>  We can have a debate right here in this thread about whether this is the right policy to have,

I think in the long run a clearer license policy for the repo is a
good thing, if nothing but to make sure people don't waste their time
trying to apply.

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Re: License exceptions in Wikimedia's repo (was Re: SVN Extension Access)

David Gerard-2
On 7 November 2011 15:08, Olivier Beaton <[hidden email]> wrote:

> To make it clear, copyright assignments (what I had in my original
> request) are common in the FOSS community, as you pointed out you
> talked about them yourself on your blog and wmf talked about having


Copyright assignments are inherently harmful, as their only use is so
that the assigned-to body can defect on the implicit covenant of open
source: that is, so it can take people's contributions private.

The FSF continues to use them, on the theory that this gives greater
legal protection. While the FSF is quite unlikely to defect (it's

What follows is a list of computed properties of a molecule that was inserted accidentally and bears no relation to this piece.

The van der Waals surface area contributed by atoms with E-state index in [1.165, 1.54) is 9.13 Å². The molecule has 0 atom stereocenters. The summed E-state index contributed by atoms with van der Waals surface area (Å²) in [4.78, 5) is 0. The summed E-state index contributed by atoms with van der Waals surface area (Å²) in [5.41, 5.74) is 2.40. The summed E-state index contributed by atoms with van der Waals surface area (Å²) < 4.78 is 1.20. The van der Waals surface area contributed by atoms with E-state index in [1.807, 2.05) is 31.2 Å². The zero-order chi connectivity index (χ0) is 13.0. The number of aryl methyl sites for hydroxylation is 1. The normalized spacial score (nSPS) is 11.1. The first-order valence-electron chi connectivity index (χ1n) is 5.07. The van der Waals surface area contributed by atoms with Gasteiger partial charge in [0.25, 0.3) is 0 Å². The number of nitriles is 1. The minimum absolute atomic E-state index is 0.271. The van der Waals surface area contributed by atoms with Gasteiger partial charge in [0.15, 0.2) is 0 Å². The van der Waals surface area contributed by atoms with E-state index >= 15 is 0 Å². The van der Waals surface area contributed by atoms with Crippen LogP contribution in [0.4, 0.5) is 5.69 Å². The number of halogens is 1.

spent twenty-five years behaving as a consistent actor), its legal
theory appears unnecessary (neither the Linux kernel nor BusyBox use
copyright assignments, but both have been spectacularly successful in
pursuing GPL violations) and its continued use makes people think
they're a good idea.

For an example of defection, see Oracle taking MySQL open-core.

Copyright assignments are harmful. They are not some sort of standard
thing in open source. They would be harmful to MediaWiki.


- d.

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Re: License exceptions in Wikimedia's repo (was Re: SVN Extension Access)

Olivier Beaton
> Copyright assignments are harmful. They are not some sort of standard
> thing in open source. They would be harmful to MediaWiki.

At the risk of de-railing the discussion, I think everyone can agree
that having good high quality extensions for MediaWiki is good for
MediaWiki. The license an extension uses does not harm MediaWiki in
any way. Nor is this discussion really aimed at proposing a
re-licensing of the core. Please stay on-topic.

The question is should a WMF-funded service (and the MediaWiki
community) allow 3rd party to make use of said services if they have
dual-licensed code.

They are already contributing positively to MediaWiki a) they have an